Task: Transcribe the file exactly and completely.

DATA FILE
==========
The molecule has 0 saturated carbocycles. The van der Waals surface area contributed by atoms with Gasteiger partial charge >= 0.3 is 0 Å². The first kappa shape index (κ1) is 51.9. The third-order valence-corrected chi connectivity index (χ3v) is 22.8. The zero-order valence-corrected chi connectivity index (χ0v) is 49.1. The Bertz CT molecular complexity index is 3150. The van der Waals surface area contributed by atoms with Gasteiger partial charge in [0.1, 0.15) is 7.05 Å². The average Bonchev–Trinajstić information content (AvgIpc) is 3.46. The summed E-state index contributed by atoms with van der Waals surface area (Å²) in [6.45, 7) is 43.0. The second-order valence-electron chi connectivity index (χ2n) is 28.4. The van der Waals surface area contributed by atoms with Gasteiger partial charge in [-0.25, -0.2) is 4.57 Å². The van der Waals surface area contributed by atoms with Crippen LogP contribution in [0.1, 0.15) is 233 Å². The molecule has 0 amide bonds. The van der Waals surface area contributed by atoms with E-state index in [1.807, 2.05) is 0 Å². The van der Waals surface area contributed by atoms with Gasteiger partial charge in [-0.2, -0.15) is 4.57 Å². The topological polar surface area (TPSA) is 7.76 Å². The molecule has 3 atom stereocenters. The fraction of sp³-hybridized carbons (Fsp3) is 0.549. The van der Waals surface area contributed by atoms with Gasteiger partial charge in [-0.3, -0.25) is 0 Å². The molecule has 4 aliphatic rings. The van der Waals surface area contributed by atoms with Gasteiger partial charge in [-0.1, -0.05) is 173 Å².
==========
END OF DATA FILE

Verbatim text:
The molecule has 0 saturated carbocycles. The van der Waals surface area contributed by atoms with Gasteiger partial charge >= 0.3 is 0 Å². The first kappa shape index (κ1) is 51.9. The third-order valence-corrected chi connectivity index (χ3v) is 22.8. The zero-order valence-corrected chi connectivity index (χ0v) is 49.1. The Bertz CT molecular complexity index is 3150. The van der Waals surface area contributed by atoms with Gasteiger partial charge in [0.1, 0.15) is 7.05 Å². The average Bonchev–Trinajstić information content (AvgIpc) is 3.46. The summed E-state index contributed by atoms with van der Waals surface area (Å²) in [6.45, 7) is 43.0. The second-order valence-electron chi connectivity index (χ2n) is 28.4. The van der Waals surface area contributed by atoms with Gasteiger partial charge in [-0.25, -0.2) is 4.57 Å². The van der Waals surface area contributed by atoms with Crippen LogP contribution in [0.1, 0.15) is 233 Å². The molecule has 0 amide bonds. The van der Waals surface area contributed by atoms with E-state index in [1.807, 2.05) is 0 Å². The van der Waals surface area contributed by atoms with Gasteiger partial charge in [-0.2, -0.15) is 4.57 Å². The topological polar surface area (TPSA) is 7.76 Å². The molecule has 3 atom stereocenters. The fraction of sp³-hybridized carbons (Fsp3) is 0.549. The van der Waals surface area contributed by atoms with Gasteiger partial charge in [-0.3, -0.25) is 0 Å². The molecule has 4 aliphatic rings. The van der Waals surface area contributed by atoms with Gasteiger partial charge in [-0.1, -0.05) is 173 Å².